Insilico Medicine is a leading, clinical stage AI-driven drug discovery company that has raised over $400m in investments since it was founded in 2014. Dr. Kamya leads the development of the Company’s end-to-end generative AI platform, Pharma.AI from Insilico’s AI R&D Center in Montreal. Using modern machine learning techniques in the context of chemistry and biology, the platform has driven the discovery and design of 30+ new therapies, with five in clinical stages – for cancer, fibrosis, inflammatory bowel disease (IBD), and COVID-19. The Company’s lead drug, for the chronic, rare lung condition idiopathic pulmonary fibrosis, is the first AI-designed drug for an AI-discovered target to reach Phase II clinical trials with patients. Nine of the top 20 pharmaceutical companies have used Insilico’s AI platform to advance their programs, and the Company has a number of major strategic licensing deals around its AI-designed therapeutic assets, including with Sanofi, Exelixis and Menarini. 

 

About Insilico Medicine

Insilico Medicine, a global clinical stage biotechnology company powered by generative AI, is connecting biology, chemistry, and clinical trials analysis using next-generation AI systems. The company has developed AI platforms that utilize deep generative models, reinforcement learning, transformers, and other modern machine learning techniques for novel target discovery and the generation of novel molecular structures with desired properties. Insilico Medicine is developing breakthrough solutions to discover and develop innovative drugs for cancer, fibrosis, immunity, central nervous system diseases, infectious diseases, autoimmune diseases, and aging-related diseases. www.insilico.com 


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Another country is getting ready to launch a visa for digital nomads

Early reports are saying Japan will soon have a digital nomad visa for high-earning foreigners.

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Over the last decade, the explosion of remote work that came as a result of improved technology and the pandemic has allowed an increasing number of people to become digital nomads. 

When looked at more broadly as anyone not required to come into a fixed office but instead moves between different locations such as the home and the coffee shop, the latest estimate shows that there were more than 35 million such workers in the world by the end of 2023 while over half of those come from the United States.

Related: There is a new list of cities that are best for digital nomads

While remote work has also allowed many to move to cheaper places and travel around the world while still bringing in income, working outside of one's home country requires either dual citizenship or work authorization — the global shift toward remote work has pushed many countries to launch specific digital nomad visas to boost their economies and bring in new residents.

Japan is a very popular destination for U.S. tourists. 

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This popular vacation destination will soon have a nomad visa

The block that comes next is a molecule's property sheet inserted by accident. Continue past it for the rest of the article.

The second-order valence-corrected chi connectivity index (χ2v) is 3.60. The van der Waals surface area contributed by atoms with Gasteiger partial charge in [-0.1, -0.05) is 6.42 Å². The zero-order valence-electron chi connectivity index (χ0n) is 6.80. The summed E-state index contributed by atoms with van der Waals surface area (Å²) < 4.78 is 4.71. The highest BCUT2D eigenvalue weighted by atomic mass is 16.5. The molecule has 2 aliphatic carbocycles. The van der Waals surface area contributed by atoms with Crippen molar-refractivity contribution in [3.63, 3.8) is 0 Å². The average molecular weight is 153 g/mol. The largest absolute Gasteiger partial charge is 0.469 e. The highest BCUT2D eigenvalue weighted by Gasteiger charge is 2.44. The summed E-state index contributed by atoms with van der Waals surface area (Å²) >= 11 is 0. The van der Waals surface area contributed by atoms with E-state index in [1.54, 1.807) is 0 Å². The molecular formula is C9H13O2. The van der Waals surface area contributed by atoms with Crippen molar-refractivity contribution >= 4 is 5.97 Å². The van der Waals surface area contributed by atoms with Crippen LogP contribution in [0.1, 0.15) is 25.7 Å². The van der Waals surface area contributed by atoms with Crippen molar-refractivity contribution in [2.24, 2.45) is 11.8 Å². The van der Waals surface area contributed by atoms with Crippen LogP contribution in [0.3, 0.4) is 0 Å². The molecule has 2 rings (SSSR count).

Spain, Portugal, Indonesia, Malaysia, Costa Rica, Brazil, Latvia and Malta are some of the countries currently offering specific visas for foreigners who want to live there while bringing in income from abroad.

More Travel:

With the exception of a few, Asian countries generally have stricter immigration laws and were much slower to launch these types of visas that some of the countries with weaker economies had as far back as 2015. As first reported by the Japan Times, the country's Immigration Services Agency ended up making the leap toward a visa for those who can earn more than ¥10 million ($68,300 USD) with income from another country.

The Japanese government has not yet worked out the specifics of how long the visa will be valid for or how much it will cost — public comment on the proposal is being accepted throughout next week. 

That said, early reports say the visa will be shorter than the typical digital nomad option that allows foreigners to live in a country for several years. The visa will reportedly be valid for six months or slightly longer but still no more than a year — along with the ability to work, this allows some to stay beyond the 90-day tourist period typically afforded to those from countries with visa-free agreements.

'Not be given a residence card of residence certificate'

While one will be able to reapply for the visa after the time runs out, this can only be done by exiting the country and being away for six months before coming back again — becoming a permanent resident on the pathway to citizenship is an entirely different process with much more strict requirements.

"Those living in Japan with the digital nomad visa will not be given a residence card or a residence certificate, which provide access to certain government benefits," reports the news outlet. "The visa cannot be renewed and must be reapplied for, with this only possible six months after leaving the countr

The visa will reportedly start in March and also allow holders to bring their spouses and families with them. To start using the visa, holders will also need to purchase private health insurance from their home country while taxes on any money one earns will also need to be paid through one's home country.